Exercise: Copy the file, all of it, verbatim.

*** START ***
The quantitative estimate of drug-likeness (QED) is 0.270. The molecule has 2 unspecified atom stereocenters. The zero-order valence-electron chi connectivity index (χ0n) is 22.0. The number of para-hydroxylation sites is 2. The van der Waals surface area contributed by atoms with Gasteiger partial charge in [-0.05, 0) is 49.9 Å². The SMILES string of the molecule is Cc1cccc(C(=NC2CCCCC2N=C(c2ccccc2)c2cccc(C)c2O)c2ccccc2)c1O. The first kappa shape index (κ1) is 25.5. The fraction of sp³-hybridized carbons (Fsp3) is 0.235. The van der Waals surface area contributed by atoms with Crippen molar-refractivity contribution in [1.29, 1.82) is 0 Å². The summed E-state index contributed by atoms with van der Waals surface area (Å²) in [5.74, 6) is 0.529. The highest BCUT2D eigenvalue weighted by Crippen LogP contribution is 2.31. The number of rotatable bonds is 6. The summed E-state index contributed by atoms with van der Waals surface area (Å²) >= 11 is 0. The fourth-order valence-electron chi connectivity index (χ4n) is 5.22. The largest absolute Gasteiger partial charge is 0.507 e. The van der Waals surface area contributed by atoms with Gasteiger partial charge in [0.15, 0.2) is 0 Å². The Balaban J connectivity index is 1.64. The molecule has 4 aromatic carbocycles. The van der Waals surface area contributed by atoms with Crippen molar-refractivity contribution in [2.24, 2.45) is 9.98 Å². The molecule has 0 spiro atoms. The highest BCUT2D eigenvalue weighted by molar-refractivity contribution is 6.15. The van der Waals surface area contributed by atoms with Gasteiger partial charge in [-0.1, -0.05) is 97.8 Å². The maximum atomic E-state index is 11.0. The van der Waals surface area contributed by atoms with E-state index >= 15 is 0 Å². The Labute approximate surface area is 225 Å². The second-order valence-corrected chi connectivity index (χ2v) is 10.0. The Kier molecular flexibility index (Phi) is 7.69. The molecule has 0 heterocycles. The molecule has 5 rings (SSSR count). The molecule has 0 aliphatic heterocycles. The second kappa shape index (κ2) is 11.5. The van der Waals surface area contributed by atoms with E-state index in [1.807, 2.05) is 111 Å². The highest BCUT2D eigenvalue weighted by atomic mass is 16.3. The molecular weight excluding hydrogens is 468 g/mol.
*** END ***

The quantitative estimate of drug-likeness (QED) is 0.270. The molecule has 2 unspecified atom stereocenters. The zero-order valence-electron chi connectivity index (χ0n) is 22.0. The number of para-hydroxylation sites is 2. The van der Waals surface area contributed by atoms with Gasteiger partial charge in [-0.05, 0) is 49.9 Å². The SMILES string of the molecule is Cc1cccc(C(=NC2CCCCC2N=C(c2ccccc2)c2cccc(C)c2O)c2ccccc2)c1O. The first kappa shape index (κ1) is 25.5. The fraction of sp³-hybridized carbons (Fsp3) is 0.235. The van der Waals surface area contributed by atoms with Crippen molar-refractivity contribution in [1.29, 1.82) is 0 Å². The summed E-state index contributed by atoms with van der Waals surface area (Å²) in [5.74, 6) is 0.529. The highest BCUT2D eigenvalue weighted by Crippen LogP contribution is 2.31. The number of rotatable bonds is 6. The summed E-state index contributed by atoms with van der Waals surface area (Å²) >= 11 is 0. The fourth-order valence-electron chi connectivity index (χ4n) is 5.22. The largest absolute Gasteiger partial charge is 0.507 e. The van der Waals surface area contributed by atoms with Gasteiger partial charge in [0.15, 0.2) is 0 Å². The Balaban J connectivity index is 1.64. The molecule has 4 aromatic carbocycles. The van der Waals surface area contributed by atoms with Crippen molar-refractivity contribution in [2.24, 2.45) is 9.98 Å². The molecule has 0 spiro atoms. The highest BCUT2D eigenvalue weighted by molar-refractivity contribution is 6.15. The van der Waals surface area contributed by atoms with Gasteiger partial charge in [-0.1, -0.05) is 97.8 Å². The maximum atomic E-state index is 11.0. The van der Waals surface area contributed by atoms with E-state index >= 15 is 0 Å². The Labute approximate surface area is 225 Å². The second-order valence-corrected chi connectivity index (χ2v) is 10.0. The Kier molecular flexibility index (Phi) is 7.69. The molecule has 0 heterocycles. The molecule has 5 rings (SSSR count). The molecule has 0 aliphatic heterocycles. The second kappa shape index (κ2) is 11.5. The van der Waals surface area contributed by atoms with E-state index in [1.807, 2.05) is 111 Å². The highest BCUT2D eigenvalue weighted by atomic mass is 16.3. The molecular weight excluding hydrogens is 468 g/mol.